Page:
Figure 1: Vector fleas: 1.Ctenocephalides canis; 2. C. felis; 3. C. orientis; 4. Echidnophaga gallinacean; 5. Pulex irritans; 6. Tunga penetrans; 7. Xenopsylla astia; 8. X. brasiliensis; 9. X. cheopis; 10. Ceratophyllus fasciatus

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Figure 2: Fading of plague mortality in India from 1898-1968. Decadal decrease of deaths from 1898–1958 and localized deaths during 1959–1968

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Figure 3: Localized plague outbreak cases and deaths in India (1969–2004). Discontinued outbreaks in the selected areas.

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Since 1980, only small, isolated bubonic plague outbreaks have occurred in Andhra Pradesh, Gujarat, Himachal Pradesh, Tamil Nadu, Bihar, Maharashtra, Karnataka and Uttarakhand[49]. These outbreaks had low case fatality rates, and most patients suffered only a mild illness, all indicative of a minimally virulent plague strain[50]. In Himachal Pradesh, pneumonic plague erupted in 1983, infecting 22 and killing 17 people[16],[50]. On September 23, 1994, 460 pneumonic plague cases were reported in Surat, Gujarat[14],[15],[51],[52]. This received national and worldwide attention, causing over 200,000 Indians and foreigners to flee the states of Gujarat and Maharashtra[53].

From Surat, pneumonic plague diffused across the local region (termed ‘expansion diffusion), remaining within 40 km of Surat before October 1994, but once people panicked and fled by train from Surat, plague jumped across India in a manner known as ‘relocation diffusion[51]. Once the pneumonic plague had relocated to Delhi, Mumbai, and Kolkata, it again diffused locally in a manner referred to as ‘hierarchical diffusion’, moving from regional centers to local market towns to villages[51]. Although over 200,000 fled Gujarat and Maharashtra, only 693 plague cases were reported across India, with 56 deaths[54]. The distribution of flea vectors & flea-borne diseases reported in India is furnished in [Figure 1] and [Table 1]. Plague outbreaks in India at various localities and different years are presented in [Table 2] and [Figure 2] and [Figure 3]. The decreasing trend of plague cases (fading of plague cases) occurred from 1898 to 1958 (in 60 years) and the mortality rate decreased from 183.3 mortality/ 1 lakh population (1898) to 1.8 mortality / 1 lakh population (1958). Very low cases with 0.2 mortality/1 lakh population occurred after 1959–1968[46]. No case after and some localized outbreak occurred at Surat, Gujarat (1994), Himachal Pradesh (2002), and Uttarakhand (2004) [Figure 2] and [Figure 3] and [Table 2].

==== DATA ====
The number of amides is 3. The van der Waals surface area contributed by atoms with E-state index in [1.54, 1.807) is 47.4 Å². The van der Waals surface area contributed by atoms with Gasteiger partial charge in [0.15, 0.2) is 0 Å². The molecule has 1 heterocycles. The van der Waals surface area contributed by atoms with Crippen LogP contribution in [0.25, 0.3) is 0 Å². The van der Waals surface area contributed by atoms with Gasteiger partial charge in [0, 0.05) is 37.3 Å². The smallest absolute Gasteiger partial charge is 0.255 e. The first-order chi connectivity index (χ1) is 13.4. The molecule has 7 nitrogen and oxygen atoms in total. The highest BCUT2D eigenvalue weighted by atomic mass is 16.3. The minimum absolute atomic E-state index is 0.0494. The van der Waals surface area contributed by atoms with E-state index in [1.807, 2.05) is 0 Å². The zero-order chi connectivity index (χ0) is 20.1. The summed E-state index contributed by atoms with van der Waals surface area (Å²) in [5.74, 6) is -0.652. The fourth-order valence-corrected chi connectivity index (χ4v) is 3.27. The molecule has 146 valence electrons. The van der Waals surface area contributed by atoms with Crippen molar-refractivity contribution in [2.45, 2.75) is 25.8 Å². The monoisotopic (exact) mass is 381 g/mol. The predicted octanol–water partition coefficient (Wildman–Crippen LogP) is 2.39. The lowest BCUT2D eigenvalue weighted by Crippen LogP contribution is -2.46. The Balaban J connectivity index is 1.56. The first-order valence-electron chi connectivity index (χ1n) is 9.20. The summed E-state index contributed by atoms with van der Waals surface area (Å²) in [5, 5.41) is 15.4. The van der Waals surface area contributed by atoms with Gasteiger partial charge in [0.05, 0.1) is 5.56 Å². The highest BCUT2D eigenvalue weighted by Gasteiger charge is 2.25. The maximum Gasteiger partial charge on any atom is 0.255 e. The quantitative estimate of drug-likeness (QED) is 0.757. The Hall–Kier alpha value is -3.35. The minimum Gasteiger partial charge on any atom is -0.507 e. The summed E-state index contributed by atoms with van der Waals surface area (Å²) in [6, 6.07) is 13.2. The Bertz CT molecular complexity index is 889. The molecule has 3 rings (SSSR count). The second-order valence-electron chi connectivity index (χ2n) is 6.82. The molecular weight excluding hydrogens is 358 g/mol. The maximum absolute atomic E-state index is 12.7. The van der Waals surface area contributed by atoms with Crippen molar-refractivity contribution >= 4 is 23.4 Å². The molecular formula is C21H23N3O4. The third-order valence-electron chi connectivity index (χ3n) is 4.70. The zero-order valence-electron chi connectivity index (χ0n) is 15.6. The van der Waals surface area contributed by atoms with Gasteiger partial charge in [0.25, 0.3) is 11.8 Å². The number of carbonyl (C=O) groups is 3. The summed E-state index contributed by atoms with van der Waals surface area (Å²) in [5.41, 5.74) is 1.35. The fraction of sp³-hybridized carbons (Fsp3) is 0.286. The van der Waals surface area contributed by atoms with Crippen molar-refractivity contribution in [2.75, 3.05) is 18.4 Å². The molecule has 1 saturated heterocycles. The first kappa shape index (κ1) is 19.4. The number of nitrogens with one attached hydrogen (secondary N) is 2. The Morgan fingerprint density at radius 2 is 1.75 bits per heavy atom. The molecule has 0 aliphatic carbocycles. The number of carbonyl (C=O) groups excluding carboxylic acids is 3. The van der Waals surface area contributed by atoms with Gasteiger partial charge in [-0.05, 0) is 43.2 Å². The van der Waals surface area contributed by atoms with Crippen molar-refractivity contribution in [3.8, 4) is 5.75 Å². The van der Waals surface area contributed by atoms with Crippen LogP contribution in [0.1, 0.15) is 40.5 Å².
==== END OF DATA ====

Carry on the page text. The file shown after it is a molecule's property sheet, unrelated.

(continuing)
Table 1: Flea of medical importance and flea-borne diseases in India

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Table 2: Plague out-break in India year wise, important hosts and flea vectors (1898–2004)

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Murine typhus or rat-flea typhus